I was wrestling with the branch, the dogs were swimming and trying to get through. It was an opening about the size of a kitchen table, or a bit bigger. I was thinking of trying to drag everyone up and back the way we came, but as I wrestled with the branch they kept pulling me forward, and eventually I got free of the branch, they leapt forward out of the water, and I was pulled in. My sled got a little sideways, and I was up to my waist in very cold, muddy, stinky water. I got the dogs to keep going, although they fell through the ice again, in a smaller hole, 15 yards ahead.

I told them “lets go” and held onto the sled, getting it right side up, to let them drag me through. Rather than trying to stand on the thin ice, or get up on my runners, I let them drag me along the ice (spreading out my weight). This worked, and we made it through the other side. I needed to untangle a few dogs once we were on a small bit of land (just a 15 foot section between parts of the slough), but otherwise nobody seemed any worse for wear.

Ahead, I could see a much wider part of the slough with a trail on it, which we joined. The rest of the mush was without incident. I’m sure there are some locals who can tell me about a current, or hot spring, or something similar that keeps that small section from freezing as early as the rest, but it was a surprise to me and the stinkypups. I’ve been through there this time of year before, without any problem. It might be that we would have made it through, if we didn’t have the additional downward momentum created by stopping on the tree branch. Or maybe my sled would have broken through, but not the dogs.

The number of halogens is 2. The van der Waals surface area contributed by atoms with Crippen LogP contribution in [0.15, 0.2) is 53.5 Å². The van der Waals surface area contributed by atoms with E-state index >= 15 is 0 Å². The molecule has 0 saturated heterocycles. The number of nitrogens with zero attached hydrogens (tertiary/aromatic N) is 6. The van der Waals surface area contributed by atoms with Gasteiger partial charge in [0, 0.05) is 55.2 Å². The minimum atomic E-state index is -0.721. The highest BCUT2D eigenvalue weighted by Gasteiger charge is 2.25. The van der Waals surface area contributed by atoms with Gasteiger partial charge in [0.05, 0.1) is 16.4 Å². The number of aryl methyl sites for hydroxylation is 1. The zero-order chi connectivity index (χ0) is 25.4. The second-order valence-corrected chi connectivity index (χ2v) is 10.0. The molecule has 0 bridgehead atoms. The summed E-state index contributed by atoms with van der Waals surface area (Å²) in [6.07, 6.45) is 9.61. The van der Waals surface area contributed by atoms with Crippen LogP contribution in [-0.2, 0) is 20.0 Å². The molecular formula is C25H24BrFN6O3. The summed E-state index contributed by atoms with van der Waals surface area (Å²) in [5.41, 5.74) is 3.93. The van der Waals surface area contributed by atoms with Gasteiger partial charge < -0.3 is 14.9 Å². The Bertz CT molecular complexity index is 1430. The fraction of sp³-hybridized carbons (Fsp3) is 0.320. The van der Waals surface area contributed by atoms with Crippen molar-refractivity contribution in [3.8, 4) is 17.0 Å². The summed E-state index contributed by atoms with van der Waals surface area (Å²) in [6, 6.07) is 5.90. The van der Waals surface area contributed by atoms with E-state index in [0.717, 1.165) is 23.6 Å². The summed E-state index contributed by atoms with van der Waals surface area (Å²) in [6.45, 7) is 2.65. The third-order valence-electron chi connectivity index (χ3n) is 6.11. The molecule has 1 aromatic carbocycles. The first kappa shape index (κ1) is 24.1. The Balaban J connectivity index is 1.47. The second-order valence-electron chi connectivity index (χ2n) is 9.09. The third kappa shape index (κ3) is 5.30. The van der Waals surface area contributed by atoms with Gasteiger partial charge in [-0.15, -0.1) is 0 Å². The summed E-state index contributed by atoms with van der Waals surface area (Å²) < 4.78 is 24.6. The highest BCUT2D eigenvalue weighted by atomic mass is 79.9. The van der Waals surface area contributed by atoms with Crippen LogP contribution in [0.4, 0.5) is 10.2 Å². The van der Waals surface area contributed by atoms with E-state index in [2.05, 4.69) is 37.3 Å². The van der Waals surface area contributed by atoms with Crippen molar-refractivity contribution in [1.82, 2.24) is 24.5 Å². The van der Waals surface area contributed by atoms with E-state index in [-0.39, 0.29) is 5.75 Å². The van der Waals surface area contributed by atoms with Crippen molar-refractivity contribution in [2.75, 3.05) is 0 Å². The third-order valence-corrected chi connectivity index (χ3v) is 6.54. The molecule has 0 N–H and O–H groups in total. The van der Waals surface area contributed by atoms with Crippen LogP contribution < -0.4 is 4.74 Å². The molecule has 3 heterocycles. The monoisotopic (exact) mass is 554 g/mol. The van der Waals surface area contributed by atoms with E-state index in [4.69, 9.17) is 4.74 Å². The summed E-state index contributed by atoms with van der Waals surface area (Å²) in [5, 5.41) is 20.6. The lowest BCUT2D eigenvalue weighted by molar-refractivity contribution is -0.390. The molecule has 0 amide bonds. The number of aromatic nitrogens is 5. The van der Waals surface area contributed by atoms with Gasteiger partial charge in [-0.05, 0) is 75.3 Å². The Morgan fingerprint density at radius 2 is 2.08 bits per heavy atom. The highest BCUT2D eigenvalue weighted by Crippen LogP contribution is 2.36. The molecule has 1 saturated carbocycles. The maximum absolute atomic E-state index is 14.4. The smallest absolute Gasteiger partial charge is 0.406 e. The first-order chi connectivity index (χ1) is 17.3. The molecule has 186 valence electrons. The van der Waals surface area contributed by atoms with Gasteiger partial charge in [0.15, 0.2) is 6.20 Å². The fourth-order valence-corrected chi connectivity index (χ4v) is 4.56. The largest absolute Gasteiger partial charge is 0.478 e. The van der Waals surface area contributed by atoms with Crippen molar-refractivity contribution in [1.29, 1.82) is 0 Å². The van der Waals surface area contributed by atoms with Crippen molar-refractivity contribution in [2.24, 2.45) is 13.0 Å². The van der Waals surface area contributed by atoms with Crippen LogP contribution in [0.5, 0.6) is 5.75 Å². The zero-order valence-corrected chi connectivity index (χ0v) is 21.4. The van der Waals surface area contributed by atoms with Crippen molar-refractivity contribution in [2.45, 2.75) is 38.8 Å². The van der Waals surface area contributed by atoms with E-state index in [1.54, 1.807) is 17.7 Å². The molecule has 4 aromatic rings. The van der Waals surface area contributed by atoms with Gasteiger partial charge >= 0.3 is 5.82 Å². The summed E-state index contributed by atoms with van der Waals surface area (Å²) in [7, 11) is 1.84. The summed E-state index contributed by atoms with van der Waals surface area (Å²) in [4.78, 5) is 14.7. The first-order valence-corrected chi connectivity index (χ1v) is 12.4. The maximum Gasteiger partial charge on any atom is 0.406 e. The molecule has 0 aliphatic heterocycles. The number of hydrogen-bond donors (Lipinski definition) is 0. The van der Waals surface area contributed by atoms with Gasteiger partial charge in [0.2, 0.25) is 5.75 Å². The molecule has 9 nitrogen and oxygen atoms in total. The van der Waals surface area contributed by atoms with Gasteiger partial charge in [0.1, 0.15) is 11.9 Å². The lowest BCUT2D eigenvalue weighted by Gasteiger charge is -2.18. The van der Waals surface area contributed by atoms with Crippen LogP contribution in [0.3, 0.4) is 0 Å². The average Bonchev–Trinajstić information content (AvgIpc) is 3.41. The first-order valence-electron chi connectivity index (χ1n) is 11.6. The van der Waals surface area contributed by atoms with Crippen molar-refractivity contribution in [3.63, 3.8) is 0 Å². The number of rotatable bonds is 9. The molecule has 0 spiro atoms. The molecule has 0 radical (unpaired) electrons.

We passed Mike again on the way home (he had taken a different route). While the dogs do OK after getting wet, especially in the balmy 10 degrees Fahrenheit, when this all happened, I was soaked completely in both boots/socks, all of my right side to my waist, and most of my left side. Also both hands/arms.

The cool part is that once I was out of the cold water, I did not get cold for quite some time. My Apocalypse Design snow suit, heavy weight Apocalypse fleece pants, Patagonia expedition weight mountaineering socks, Baffin Design boots all did a great job.

Special thanks to my mittens, made by our neighbor Maureen. These are fleece outside and in, and either fleece or foam interior. These were totally soaked. I squeezed them out, and put them on. And they kept me warm, the whole way home! Amazing stuff…completely wet, and literally freezing solid on the outside, and my fingers were reasonably toasty for 45 minutes or so.

Back home, my pants and boots had started to freeze solid, and were quite heavy. My frozen mitts, coupled with the frozen clips and harnesses on the dogs, meant I needed to use my bare hands to unclip the dogs. (A technique for a frozen brass clip is to hold them in your bare hand for a few seconds, to thaw them.) Since it was 10 degrees above zero, this wasn’t as bad as it might seem….below-zero temps would have made this whole exercise much more perilous.

Ilana came out and finished up the dog care, and I squeegeed myself and my gear off, to get ready for another day.

For the record, my team was: Chester as loose leader, leaders were Chevy & Decker, Nicki & Roo, Storm & Rocket, Luke & Spike, Ahab & Higgs, with Simba and Rattles in wheel.

One Reply to “Of Moose, Mitts and another Bath”

  1. I wondered what happened! At least this time the dogs didn’t come home one at a time without you. Glad you weren’t too frozen